But his resolve to run every single day did not come without its challenges. There were even moments where he had to stop temporarily — but he was always quick to pick up the habit again. 

Some of the challenges were due to the nature of his job, where he would on occasion be called at odd hours whenever there was a medical emergency at the hospital, or if a baby needed to be delivered. 

This is why he would wake up at 5am everyday, and start his run by 5.30am, so that he can get the miles in before his work starts at about 8am. 

He also runs near his house and brings his phone with him, as there have been occasions where he received calls mid-run, which meant he had to quickly rush home for a shower and make his way to the hospital. 

“If I get interrupted in the morning and I can’t complete my run, I will make up for it in the evening,” he said. 

But he has never missed a day of running due to work. 

“You always can find time to run, it’s (about) whether you want it or not,” he said. 

His run streak had also gradually become known to those at his workplace. 

“Whenever (my colleagues) call me for a delivery, I will tell them that I am running,” he mused. “So then they started to ask me why I was always running when they called me.” 

There were also two major occasions where he had to stop his run streak — once about a year ago and another time four to five years ago. These were when he had to undergo two separate elective surgeries. 

“The surgeon asked me not to run for one month, but I never listened,” he said. “After four to five days I started walking, and brisk walking, and then I would run very slowly.”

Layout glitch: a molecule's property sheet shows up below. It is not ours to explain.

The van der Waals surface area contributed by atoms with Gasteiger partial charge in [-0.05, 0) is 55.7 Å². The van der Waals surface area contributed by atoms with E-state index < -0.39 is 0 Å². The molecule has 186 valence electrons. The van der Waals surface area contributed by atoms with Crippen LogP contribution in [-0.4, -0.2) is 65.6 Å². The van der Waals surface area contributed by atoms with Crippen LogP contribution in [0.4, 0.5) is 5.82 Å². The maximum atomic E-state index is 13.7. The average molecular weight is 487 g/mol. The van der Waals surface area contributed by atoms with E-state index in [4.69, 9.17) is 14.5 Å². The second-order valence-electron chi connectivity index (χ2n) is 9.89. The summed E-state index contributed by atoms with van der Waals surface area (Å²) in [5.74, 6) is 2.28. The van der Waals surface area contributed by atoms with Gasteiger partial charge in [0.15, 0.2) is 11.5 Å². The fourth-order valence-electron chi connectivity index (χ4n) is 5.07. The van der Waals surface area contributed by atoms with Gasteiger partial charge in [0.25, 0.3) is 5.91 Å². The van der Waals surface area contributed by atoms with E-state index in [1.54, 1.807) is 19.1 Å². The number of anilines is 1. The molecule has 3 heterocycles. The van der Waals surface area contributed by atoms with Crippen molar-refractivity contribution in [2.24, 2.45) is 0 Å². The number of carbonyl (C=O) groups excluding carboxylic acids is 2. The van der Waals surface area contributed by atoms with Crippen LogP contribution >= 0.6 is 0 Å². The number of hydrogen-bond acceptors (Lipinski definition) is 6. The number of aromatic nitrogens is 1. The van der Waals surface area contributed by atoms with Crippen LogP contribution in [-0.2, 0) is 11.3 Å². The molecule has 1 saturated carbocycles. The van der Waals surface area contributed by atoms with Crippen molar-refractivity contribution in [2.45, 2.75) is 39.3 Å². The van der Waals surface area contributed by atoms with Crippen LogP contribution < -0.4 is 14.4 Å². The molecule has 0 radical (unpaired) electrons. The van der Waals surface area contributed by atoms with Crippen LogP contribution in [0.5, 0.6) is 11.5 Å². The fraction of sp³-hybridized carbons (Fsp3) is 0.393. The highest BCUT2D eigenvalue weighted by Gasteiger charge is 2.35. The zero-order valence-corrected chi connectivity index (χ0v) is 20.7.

Even on holidays, Dr Tee would bring his running shoes along to run on his travels. 

He recalled one occasion about 10 years ago when he was on a cruise in Egypt for two nights. 

“I couldn’t find a place to run, so I went to the ship’s upper deck, and I ran many rounds,” he said. “But other than that, I could always find a place to run.” 


Running has become an integral part of Dr Tee’s life, one that he cannot imagine doing without. 

At the start of his run streak, he would listen to music on his runs — his favourite genre being jazz, as he was not a fan of “loud running music”. 

He then began to listen to podcasts on his runs, on topics such as nutrition, mental health and anti-aging hacks. 

It was through listening to one such podcast on his run that he had learnt about and converted to eating a “whole food plant-based ketogenic diet”, which he couples with intermittent fasting, where he eats one meal a day during a two-hour window every evening. 

“During my runs I get to exercise, which is physical, and then I get to listen and learn stuff… In the end I feel very relaxed and very happy,” he said. 

“That’s why I can’t go without running every day…. It’s like brushing my teeth, it’s a habit.” 

Dr Tee added that for all the uncertainty brought about by the Covid-19 pandemic, it has never been easier for him to lace up and go on a run. 

“The pandemic is a good time to exercise, because you have more time at home, so it’s a good time to reevaluate what you do,” he said. “When running outdoors, you are not worried about getting Covid-19.” 

He added that anyone can start running, even those beyond their 60s, such as Dr Tee himself. 

“You can always start small, start slow, but just keep doing it every day, or every other day,” he said. 

As for Dr Tee, he aims to continue running every day until he no longer can. For a start, he hopes to be able to run at least one or two km a day well into his seventies. 

“Being a runner is part of my identity. If I don’t run, I don’t feel right,” he said.

Related topics

running Health fitness KKH